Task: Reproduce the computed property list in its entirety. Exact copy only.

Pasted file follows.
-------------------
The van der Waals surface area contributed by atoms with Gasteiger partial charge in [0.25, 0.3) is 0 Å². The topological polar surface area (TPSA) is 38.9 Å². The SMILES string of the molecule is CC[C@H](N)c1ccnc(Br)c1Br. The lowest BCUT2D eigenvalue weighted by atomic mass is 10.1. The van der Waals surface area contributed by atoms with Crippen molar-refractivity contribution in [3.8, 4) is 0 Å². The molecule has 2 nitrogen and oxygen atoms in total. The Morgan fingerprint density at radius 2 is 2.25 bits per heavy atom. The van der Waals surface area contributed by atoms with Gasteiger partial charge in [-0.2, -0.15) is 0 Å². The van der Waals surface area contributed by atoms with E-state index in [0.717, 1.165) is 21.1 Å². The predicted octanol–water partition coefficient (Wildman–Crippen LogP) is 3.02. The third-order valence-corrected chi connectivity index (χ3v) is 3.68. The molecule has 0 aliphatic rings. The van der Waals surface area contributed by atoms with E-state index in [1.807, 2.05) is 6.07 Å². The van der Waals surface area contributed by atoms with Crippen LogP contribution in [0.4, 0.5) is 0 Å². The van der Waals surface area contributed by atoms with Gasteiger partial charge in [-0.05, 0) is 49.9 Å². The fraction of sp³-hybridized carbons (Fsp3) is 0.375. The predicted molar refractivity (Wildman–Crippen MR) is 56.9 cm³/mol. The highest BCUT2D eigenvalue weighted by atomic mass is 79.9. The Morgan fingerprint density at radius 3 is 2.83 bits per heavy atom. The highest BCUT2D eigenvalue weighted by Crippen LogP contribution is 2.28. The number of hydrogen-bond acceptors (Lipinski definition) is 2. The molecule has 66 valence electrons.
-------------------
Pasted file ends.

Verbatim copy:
The van der Waals surface area contributed by atoms with Gasteiger partial charge in [0.25, 0.3) is 0 Å². The topological polar surface area (TPSA) is 38.9 Å². The SMILES string of the molecule is CC[C@H](N)c1ccnc(Br)c1Br. The lowest BCUT2D eigenvalue weighted by atomic mass is 10.1. The van der Waals surface area contributed by atoms with Crippen molar-refractivity contribution in [3.8, 4) is 0 Å². The molecule has 2 nitrogen and oxygen atoms in total. The Morgan fingerprint density at radius 2 is 2.25 bits per heavy atom. The van der Waals surface area contributed by atoms with Gasteiger partial charge in [-0.2, -0.15) is 0 Å². The van der Waals surface area contributed by atoms with E-state index in [0.717, 1.165) is 21.1 Å². The predicted octanol–water partition coefficient (Wildman–Crippen LogP) is 3.02. The third-order valence-corrected chi connectivity index (χ3v) is 3.68. The molecule has 0 aliphatic rings. The van der Waals surface area contributed by atoms with E-state index in [1.807, 2.05) is 6.07 Å². The van der Waals surface area contributed by atoms with Crippen LogP contribution in [0.4, 0.5) is 0 Å². The van der Waals surface area contributed by atoms with Gasteiger partial charge in [-0.05, 0) is 49.9 Å². The fraction of sp³-hybridized carbons (Fsp3) is 0.375. The predicted molar refractivity (Wildman–Crippen MR) is 56.9 cm³/mol. The highest BCUT2D eigenvalue weighted by atomic mass is 79.9. The Morgan fingerprint density at radius 3 is 2.83 bits per heavy atom. The highest BCUT2D eigenvalue weighted by Crippen LogP contribution is 2.28. The number of hydrogen-bond acceptors (Lipinski definition) is 2. The molecule has 66 valence electrons.